Maybe I’m misunderstanding your question, but I don’t think I quoted any examples of “thou” or “thee” in “modern usage” after the 1600s when they disappeared from common use in standard English. Of course, those words still exist in older works of literature. They may also exist in some non-standard dialects, and some writers still use them in poetry to reflect an older style of speech. So it isn’t wrong or incorrect to use them. I just wanted to make the point that they are no longer considered to be the proper form in modern standard English.
These are not “rules” they are opinions and preferences made by people in a position of assumed authority. Latin rules do not apply to English.
This episode is a bit frustrating. Kevin says that Old English did not have the concept of a linking verb, which sounds odd given that it is a feature of most Indo-European languages I know. Is there evidence that “It is me” would be ungrammatical in Old English? I would be interested in learning about the influence of French with regard to that construction.
In other words, are there instances in Old English where the accusative follows the verb “to be”? This seems implausible to me, but I stand to be corrected.
See David Hinch’s 11/19/17 comment above.
That makes sense.
I knew a weird old lady, once, who said “It am I” (instead of “It is me” or “It is I”) and who tried to get others to do the same: on the ground that we were idiots because we didn’t.
At time-stamp 49:25 – 49:30, he says: “It has sowed the seeds of doubt”: why doesn’t he say “has sown”? I thought I spoke this language natively : am I wrong? Have I been wrong throughout 50-odd years (I’m 55) of speaking English?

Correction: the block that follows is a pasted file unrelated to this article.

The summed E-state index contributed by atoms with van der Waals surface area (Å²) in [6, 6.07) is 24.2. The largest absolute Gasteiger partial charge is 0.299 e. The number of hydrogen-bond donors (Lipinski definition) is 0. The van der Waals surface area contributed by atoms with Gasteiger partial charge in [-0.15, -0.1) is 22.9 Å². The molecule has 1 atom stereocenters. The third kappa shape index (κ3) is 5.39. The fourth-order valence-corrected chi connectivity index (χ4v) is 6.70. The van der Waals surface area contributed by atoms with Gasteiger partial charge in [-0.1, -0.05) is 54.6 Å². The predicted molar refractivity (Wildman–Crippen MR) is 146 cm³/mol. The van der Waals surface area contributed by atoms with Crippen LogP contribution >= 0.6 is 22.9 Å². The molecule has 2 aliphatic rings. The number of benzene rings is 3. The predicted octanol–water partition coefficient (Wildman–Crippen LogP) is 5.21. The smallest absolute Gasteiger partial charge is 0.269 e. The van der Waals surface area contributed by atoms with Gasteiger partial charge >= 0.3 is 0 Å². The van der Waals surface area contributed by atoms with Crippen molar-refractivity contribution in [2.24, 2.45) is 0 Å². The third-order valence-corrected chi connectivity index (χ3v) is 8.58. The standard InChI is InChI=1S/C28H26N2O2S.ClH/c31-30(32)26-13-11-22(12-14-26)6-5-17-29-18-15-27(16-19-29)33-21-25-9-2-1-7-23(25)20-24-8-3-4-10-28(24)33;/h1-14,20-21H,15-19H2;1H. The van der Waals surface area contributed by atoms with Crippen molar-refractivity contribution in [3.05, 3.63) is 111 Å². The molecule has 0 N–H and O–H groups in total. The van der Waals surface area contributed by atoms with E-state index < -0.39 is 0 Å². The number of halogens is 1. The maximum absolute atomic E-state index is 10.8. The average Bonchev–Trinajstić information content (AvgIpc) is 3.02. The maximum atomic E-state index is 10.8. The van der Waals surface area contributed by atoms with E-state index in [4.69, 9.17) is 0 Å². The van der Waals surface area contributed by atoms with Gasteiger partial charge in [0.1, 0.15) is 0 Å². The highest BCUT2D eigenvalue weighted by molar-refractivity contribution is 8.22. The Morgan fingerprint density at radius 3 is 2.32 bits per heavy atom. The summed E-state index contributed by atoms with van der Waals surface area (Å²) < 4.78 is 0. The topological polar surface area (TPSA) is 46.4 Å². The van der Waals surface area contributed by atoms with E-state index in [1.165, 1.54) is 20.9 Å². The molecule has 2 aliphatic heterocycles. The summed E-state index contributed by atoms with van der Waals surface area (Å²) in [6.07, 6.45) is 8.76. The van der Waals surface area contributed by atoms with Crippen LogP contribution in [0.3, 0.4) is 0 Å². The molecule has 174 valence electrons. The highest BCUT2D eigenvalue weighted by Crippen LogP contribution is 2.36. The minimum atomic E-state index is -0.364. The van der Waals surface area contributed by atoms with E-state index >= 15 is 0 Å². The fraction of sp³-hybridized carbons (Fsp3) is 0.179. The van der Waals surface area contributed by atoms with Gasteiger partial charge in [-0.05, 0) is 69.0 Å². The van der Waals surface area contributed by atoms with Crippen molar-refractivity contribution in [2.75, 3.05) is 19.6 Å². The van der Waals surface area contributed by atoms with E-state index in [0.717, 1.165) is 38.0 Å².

From what I understand, both sown and sowed are acceptable as the past participle in modern English; though traditionally, I presume sown would indeed function as the participle while sowed would function as the simple past. But I don’t actually know if employing sowed as the participle is a relatively contemporary use, or if it’s been around for a while.
I’m sure the original comment was tongue in cheek, but according to my sources, “have sowed” and “have sown” are both considered standard English. Obviously, usage varies from person to person and region to region.
I looked it up and it seems that the word, “The” is the most used word it is not the word, “I”. (Mistake at 2:25)
I’m not sure there is a definitive list of the most commonly used words in English. Over the years, I have come across several such lists, and they all vary to some degree. By the way, the source I used was “The Reading Teacher’s Book of Lists,” 4th ed., and it lists “I” first and the word “the” second.
Got it. Thanks.
The podcast is phenomenal, imho. It goeth without saying but it’s gotta be said.
I am enjoying your podcast, Kevin. It’s very interesting how our language came to be. I started with episode 1; I am currently in episode 59. Thanks for sharing this wealth of knowledge.
Thanks! Glad you’re enjoying it.
On the h being dropped from hit and hem, the initial h has come and gone quite a bit over the centuries. 150 years ago, for instance, it was considered vulgar to pronounce it for a whole range of words where it’s correct now, such as “humour”.
I LOVE this podcast. As a person who failed to learn history because of the abysmal teaching methods of public school (like most of us), I find this podcast to be a rare, excellent way of learning quite a bit of history. (Indirect learning is far superior to direct learning for most things, including history.) You explain things very well, making it really illuminating for those of us who are undereducated but not dumb. Kudos!